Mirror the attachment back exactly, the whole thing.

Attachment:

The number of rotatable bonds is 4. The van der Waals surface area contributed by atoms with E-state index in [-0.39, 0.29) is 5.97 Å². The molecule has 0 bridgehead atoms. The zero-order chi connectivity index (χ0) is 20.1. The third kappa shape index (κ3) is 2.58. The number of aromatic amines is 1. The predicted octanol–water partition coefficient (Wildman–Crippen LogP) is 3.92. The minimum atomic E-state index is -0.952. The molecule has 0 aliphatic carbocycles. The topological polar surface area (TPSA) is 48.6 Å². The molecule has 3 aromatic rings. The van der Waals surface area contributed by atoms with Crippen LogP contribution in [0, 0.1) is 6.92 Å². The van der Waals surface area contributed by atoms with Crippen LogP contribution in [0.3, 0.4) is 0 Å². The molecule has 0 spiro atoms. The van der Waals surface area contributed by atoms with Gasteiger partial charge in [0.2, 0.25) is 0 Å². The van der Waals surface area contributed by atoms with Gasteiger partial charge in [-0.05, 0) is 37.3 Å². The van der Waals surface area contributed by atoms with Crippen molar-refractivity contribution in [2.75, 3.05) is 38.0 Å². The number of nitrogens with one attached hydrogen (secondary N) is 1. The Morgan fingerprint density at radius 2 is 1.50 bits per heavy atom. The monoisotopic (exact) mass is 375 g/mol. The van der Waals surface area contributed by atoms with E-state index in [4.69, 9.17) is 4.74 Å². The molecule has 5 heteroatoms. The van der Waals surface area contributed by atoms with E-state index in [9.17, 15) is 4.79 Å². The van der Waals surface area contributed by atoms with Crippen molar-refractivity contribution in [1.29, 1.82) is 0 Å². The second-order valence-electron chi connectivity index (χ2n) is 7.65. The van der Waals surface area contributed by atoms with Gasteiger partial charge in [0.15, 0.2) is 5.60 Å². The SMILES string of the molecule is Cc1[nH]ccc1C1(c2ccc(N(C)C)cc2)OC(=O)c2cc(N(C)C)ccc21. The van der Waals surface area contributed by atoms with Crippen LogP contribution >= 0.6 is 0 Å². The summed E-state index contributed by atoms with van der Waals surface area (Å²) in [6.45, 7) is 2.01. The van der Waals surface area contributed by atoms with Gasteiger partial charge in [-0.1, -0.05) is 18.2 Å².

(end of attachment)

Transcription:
The number of rotatable bonds is 4. The van der Waals surface area contributed by atoms with E-state index in [-0.39, 0.29) is 5.97 Å². The molecule has 0 bridgehead atoms. The zero-order chi connectivity index (χ0) is 20.1. The third kappa shape index (κ3) is 2.58. The number of aromatic amines is 1. The predicted octanol–water partition coefficient (Wildman–Crippen LogP) is 3.92. The minimum atomic E-state index is -0.952. The molecule has 0 aliphatic carbocycles. The topological polar surface area (TPSA) is 48.6 Å². The molecule has 3 aromatic rings. The van der Waals surface area contributed by atoms with Crippen LogP contribution in [0, 0.1) is 6.92 Å². The van der Waals surface area contributed by atoms with Crippen LogP contribution in [0.3, 0.4) is 0 Å². The molecule has 0 spiro atoms. The van der Waals surface area contributed by atoms with Gasteiger partial charge in [0.2, 0.25) is 0 Å². The van der Waals surface area contributed by atoms with Gasteiger partial charge in [-0.05, 0) is 37.3 Å². The van der Waals surface area contributed by atoms with Crippen molar-refractivity contribution in [2.75, 3.05) is 38.0 Å². The number of nitrogens with one attached hydrogen (secondary N) is 1. The Morgan fingerprint density at radius 2 is 1.50 bits per heavy atom. The monoisotopic (exact) mass is 375 g/mol. The van der Waals surface area contributed by atoms with E-state index in [4.69, 9.17) is 4.74 Å². The molecule has 5 heteroatoms. The van der Waals surface area contributed by atoms with E-state index in [9.17, 15) is 4.79 Å². The van der Waals surface area contributed by atoms with Crippen molar-refractivity contribution in [1.29, 1.82) is 0 Å². The second-order valence-electron chi connectivity index (χ2n) is 7.65. The van der Waals surface area contributed by atoms with Gasteiger partial charge in [0.15, 0.2) is 5.60 Å². The SMILES string of the molecule is Cc1[nH]ccc1C1(c2ccc(N(C)C)cc2)OC(=O)c2cc(N(C)C)ccc21. The van der Waals surface area contributed by atoms with Crippen LogP contribution >= 0.6 is 0 Å². The summed E-state index contributed by atoms with van der Waals surface area (Å²) in [6.45, 7) is 2.01. The van der Waals surface area contributed by atoms with Gasteiger partial charge in [-0.1, -0.05) is 18.2 Å².